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WW: Woodworking Hand Tool Basics: Marking and Measuring
May 28, 2019 @ 7:00 pm - 9:00 pm EDT
Consider the magnificent old furniture and buildings, even stone cathedrals, that were laid out without tape measures. What did they know about layout that we have forgotten?
Our marking and measuring tools are so good that anyone can lay out wood parts with as much precision as desired using a systematic approach and a few powerful principles such as:
• consistency versus adhering to a plan
• templates and story sticks
• scalable plans measured in modules
• reference and shop made tools
In this class, I’ll use every trick I can think of to free you from the tyranny of rulers. Rulers are actually great of course, but they lead to habits that become unnecessary constraints on your designs. It helps to step back, to look deeply at what you’re trying to measure and how, and to start developing a personal system for marking and measuring. You’ll get to handle a variety of tools including some high end ones (spoiler alert, slightly better and a lot more expensive).
Finally, I’ll show you two remarkable and underused tools. Some folks don’t know or care much about double squares. Others (and not just me) will panic if their trusty double squares go missing. You’re going to have to choose a side. The sector has been called the slide rule of woodworking. You can make one easily and thereby incorporate some fascinating and practical elements from a traditional design vocabulary based on modules and ratios.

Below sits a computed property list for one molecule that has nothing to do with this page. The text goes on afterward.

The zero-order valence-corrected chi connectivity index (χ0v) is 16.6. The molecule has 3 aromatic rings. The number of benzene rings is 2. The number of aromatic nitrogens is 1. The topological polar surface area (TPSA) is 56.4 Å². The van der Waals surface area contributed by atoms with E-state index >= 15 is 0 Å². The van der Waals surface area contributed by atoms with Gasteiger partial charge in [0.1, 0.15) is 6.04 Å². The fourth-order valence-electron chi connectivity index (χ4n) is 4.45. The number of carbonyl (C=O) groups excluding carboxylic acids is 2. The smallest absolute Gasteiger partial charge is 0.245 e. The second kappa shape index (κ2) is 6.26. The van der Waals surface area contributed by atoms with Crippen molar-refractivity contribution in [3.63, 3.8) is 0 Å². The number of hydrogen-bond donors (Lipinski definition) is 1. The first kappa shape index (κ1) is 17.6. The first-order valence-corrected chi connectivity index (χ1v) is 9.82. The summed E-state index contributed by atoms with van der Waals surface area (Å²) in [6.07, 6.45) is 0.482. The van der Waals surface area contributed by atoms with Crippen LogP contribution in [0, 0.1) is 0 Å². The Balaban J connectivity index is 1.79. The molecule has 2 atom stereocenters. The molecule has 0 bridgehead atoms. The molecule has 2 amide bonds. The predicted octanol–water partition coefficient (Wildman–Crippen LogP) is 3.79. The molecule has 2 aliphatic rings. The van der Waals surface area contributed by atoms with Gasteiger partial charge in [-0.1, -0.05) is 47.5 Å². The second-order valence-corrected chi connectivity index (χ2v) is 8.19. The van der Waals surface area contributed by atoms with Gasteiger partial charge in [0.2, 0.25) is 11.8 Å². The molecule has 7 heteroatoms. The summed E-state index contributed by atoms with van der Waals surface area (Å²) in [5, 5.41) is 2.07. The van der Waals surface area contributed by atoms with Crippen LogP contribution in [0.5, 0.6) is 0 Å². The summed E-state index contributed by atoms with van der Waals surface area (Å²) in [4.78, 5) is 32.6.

Even if you have access to a room full of band saws, table saws, and more, you need some hand tools to handle certain smaller tasks and to add refinement to your projects. Hand tools can help you:
– quickly and quietly complete some small cuts
– fit joints with precision
– prepare edges for glue
– add elegance to joints and surfaces
– foster affinity with your material
– explore creative options too risky for power tools
So use power tools for the big stuff. Slow down and finish up with hand tools. A basic set of hand tools is not too expensive, not too big to store, and not hard to maintain. Basic skills are easy to pick up at first, improve quickly with practice, and open up to growing mastery over time.